How much disgrace can the Trump administration fit into its latest disgrace? A question worth asking, especially when the disgrace in question is the department of labor's induction of President Ronald Reagan (or Trump 1.0, as we may as well start calling him) into the department's Hall of Honor.
It's the first time I had ever heard that the Department of Labor had such a hall, but it really does, and has since 1989, first year of that noteworthy labor trailblazer George HW Bush (pause for mirthless laughter).
The idea is that the DoL "posthumously honors those Americans whose distinctive contributions to the field of labor have enhanced the quality of life of millions yesterday, today, and for generations to come," which is completely honorable.
Among the previous inductees are such titans as A. Philip Randolph, Samuel Gompers, and Eugene V. Debs—who between them founded three of the sturdiest and most significant labor unions in American history: the Brotherhood of Sleeping Car Porters, the American Federation of Labor, and the American Railway Union.
Let's see, who else? Mother Jones, Cesar Chavez, Sidney Hillman, George Meany, Frances Perkins, David Dubinsky, Bayard Rustin, Rev. Addie Wyatt, Esther Peterson, Dolores Huerta, and other, less familiar names. There are also groups, including the Workers of the Memphis Sanitation Strike, 911 Rescue Workers, and The Chinese Railroad Workers.
This is clearly an auspicious hallway, marked by the names of people who put themselves at incalculable risk, many at time when there was no legal protection or even precedent for them to do so. But circumstances demanded that they do so.
Not all the names are super impressive like the ones above. Let's not forget who the president was between 2000 and 2008, during which time you see a lot of John Willard Marriott (of the Marriott Marriotts), Adolphus Busch, and Harley-Davidson.
And yet, relativity.
We've all talked about how the global embarrassment that was America under George W. Bush feels quaint by comparison with the incalculable shame of today. So, too, does the cringe of seeing a billionaire hotel magnate's name next to those of activists, socialists, and organizers feel like the miracle at Lourdes compared to the inclusion of Ronald Woodrow Wilson Reagan to a list of "Americans whose distinctive contributions to the field of labor have enhanced the quality of life of millions"
ENHANCED, it says. Not thwarted. Not stomped. Not enthusiastically disregarded for the direct financial benefit of a tiny subgroup of predatory monsters.
This is clearly a Donald Trump quicksand scenario, where the more you react the faster you get dragged down, right? Yesterday I didn't even know the Dept of Labor Hall of Honor existed. Now I'm going to spend a little time vomiting up reasons why this is not merely an inaccuracy, but an affront.
Not an affront to the Department of Labor. An affront to the word "labor." An affront to all language. An affront to meaning.
One is tempted to make a specious simile for dramatic emphasis, something along the lines of "it would be like putting Osama bin Laden's name on the 9/11 memorial," or, I don't know, like Emma González getting a tattoo of Wayne LaPierre on her forearm.
But analogies like those are useless for several reasons. One is that most Americans don't understand what an analogy, or any other kind of figurative language even is anymore because Reagan gutted public schools because why should property owners have to pay taxes so YOUR kid can learn how to read and reason with any depth or complexity?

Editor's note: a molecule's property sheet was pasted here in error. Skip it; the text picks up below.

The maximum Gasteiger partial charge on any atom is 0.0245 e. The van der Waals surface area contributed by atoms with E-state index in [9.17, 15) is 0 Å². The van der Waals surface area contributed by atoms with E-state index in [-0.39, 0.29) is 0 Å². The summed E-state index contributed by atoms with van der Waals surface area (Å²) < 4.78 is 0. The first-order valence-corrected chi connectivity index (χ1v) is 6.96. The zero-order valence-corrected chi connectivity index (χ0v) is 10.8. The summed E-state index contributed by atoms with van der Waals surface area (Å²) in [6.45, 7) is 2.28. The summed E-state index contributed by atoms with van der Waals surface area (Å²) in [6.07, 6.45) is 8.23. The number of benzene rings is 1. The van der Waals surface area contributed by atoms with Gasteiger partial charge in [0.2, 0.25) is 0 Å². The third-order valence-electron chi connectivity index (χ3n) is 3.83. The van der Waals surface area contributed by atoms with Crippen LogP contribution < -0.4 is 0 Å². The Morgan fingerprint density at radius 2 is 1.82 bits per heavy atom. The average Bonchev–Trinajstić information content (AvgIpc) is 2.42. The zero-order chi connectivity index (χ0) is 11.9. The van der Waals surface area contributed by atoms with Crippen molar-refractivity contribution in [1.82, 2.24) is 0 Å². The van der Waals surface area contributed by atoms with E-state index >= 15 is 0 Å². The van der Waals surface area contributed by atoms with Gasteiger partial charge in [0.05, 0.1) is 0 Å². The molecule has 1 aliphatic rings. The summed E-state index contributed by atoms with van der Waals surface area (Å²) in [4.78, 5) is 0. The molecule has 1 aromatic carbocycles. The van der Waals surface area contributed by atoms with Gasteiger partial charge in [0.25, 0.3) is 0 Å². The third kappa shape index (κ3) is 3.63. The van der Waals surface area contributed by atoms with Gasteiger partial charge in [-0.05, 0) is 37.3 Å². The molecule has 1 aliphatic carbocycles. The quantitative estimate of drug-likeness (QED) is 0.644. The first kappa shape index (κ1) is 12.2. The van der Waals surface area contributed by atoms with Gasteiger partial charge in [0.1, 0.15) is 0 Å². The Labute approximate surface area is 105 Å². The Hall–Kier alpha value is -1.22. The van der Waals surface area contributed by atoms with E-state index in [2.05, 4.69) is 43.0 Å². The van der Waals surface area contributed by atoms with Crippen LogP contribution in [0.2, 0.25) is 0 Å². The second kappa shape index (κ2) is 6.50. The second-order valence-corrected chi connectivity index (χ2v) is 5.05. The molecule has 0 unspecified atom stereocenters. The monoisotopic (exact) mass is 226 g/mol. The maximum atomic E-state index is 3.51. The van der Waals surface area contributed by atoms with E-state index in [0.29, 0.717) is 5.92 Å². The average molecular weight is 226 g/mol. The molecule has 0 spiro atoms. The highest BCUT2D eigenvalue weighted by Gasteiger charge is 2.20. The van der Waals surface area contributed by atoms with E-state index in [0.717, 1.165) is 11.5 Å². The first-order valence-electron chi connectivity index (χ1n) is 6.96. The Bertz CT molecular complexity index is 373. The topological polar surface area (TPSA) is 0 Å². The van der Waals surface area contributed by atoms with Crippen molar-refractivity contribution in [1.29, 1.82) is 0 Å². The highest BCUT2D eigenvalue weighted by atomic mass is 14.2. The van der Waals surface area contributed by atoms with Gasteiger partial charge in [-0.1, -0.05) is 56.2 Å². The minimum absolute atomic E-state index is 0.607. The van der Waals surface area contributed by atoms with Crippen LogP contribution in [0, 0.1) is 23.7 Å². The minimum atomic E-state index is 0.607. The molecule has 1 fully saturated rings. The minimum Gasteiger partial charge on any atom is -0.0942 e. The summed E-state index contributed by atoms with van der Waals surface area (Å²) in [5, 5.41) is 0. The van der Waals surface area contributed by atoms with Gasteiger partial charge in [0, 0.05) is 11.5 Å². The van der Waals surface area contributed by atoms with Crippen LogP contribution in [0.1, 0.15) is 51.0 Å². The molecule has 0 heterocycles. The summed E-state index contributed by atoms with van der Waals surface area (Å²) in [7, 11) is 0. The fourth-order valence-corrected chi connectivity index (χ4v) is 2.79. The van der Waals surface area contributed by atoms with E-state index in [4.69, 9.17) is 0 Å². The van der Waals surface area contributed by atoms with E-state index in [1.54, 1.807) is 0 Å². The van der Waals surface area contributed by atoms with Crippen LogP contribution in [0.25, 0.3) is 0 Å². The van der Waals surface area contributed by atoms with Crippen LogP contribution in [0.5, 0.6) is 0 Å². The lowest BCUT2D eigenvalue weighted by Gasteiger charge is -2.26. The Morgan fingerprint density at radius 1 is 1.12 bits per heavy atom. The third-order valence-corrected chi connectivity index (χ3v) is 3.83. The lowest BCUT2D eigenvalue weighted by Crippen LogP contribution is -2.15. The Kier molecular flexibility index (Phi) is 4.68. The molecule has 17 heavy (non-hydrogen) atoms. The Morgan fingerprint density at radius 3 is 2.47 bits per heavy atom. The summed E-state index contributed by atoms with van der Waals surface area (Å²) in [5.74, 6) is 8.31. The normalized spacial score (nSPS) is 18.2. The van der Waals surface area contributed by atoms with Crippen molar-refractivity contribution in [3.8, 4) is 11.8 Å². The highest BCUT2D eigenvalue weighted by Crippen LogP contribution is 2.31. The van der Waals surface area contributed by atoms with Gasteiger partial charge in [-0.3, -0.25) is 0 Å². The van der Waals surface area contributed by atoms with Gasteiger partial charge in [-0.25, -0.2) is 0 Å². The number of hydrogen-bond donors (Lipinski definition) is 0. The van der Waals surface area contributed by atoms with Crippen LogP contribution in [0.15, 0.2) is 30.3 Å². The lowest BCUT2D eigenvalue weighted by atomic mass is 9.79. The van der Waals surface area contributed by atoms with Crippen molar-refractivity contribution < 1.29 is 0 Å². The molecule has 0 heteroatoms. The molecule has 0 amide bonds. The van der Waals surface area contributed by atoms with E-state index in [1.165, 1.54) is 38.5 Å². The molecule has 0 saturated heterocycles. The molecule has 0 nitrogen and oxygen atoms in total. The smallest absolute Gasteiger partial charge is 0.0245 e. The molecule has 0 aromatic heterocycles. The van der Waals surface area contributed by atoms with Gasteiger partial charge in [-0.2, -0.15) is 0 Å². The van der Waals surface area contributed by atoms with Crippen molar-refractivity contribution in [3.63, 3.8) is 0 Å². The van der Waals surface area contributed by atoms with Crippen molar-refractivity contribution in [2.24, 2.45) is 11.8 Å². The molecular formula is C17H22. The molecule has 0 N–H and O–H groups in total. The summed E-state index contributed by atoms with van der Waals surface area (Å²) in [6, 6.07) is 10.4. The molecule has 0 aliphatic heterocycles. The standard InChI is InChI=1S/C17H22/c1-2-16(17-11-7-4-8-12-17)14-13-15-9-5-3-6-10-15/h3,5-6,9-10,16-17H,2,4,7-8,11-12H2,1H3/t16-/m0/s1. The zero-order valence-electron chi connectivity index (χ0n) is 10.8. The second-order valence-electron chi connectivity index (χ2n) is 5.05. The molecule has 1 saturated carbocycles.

More importantly, however, the whole hyperbolic analogy construction phenomenon has been devalued by the unembellishability of Trump's eternal now. Which is to say, you can't make satire out of self-satire, you can't exaggerate the infinite, and, finally, there are no words you can put to the right of the equals sign that will make "Ronald Reagan + labor hero" sound like anything less than "We have never been at war with Eastasia."
I can't improve upon this 2004 piece from Democracy Now, in which Dolores Huerta, co-founder with Cesar Chavez of the United Farm Workers of America, calls Reagan's presidency "one of the worst in history for organized labor."
But why limit this to his presidency? Reagan's contempt for working Americans who stand in the way of company profits predates his career in Washington by more than 30 years.
When Reagan became unable to secure even the middling acting roles he had been known-ish for in Hollywood, he switched gears and campaigned to become the President of the Screen Actors Guild, an office he held from 1947-1952 and 1959-'60.
On October 23, 1947, Reagan appeared as a "friendly witness" at a public hearing before the House Un-American Activities Committee, decrying the influence of Communism in Hollywood, but declining to name names. When asked whether he could identify any Communists in the film industry, Reagan answered: “No sir, I have no investigative force, or anything, and I do not know.”
In 1985, the San Jose Mercury News reported that six months earlier, on April 10, 1947, Reagan and his first wife Jane Wyman had met secretly with the FBI, provided agents with names and details about a group called Hollywood Independent Citizens Committee of the Arts, Sciences and Professions (HICCASP) which he had come to believe was controlled by Communists.
Reagan had quit HICCASP after a meeting in July, 1946—a meeting that was under FBI surveillance, as it turned out.
According to the heavily redacted files obtained by the Mercury News, Reagan had served as an FBI informant as early as 1943. To protect his identity in reports, the FBI assigned him a code name: X-10.
Far more damning was the 1952 episode in which the talent agency MCA was granted a special waiver from the Screen Actors Guild entitling the company to unlimited production of television programming (then a new medium) employing SAG talent.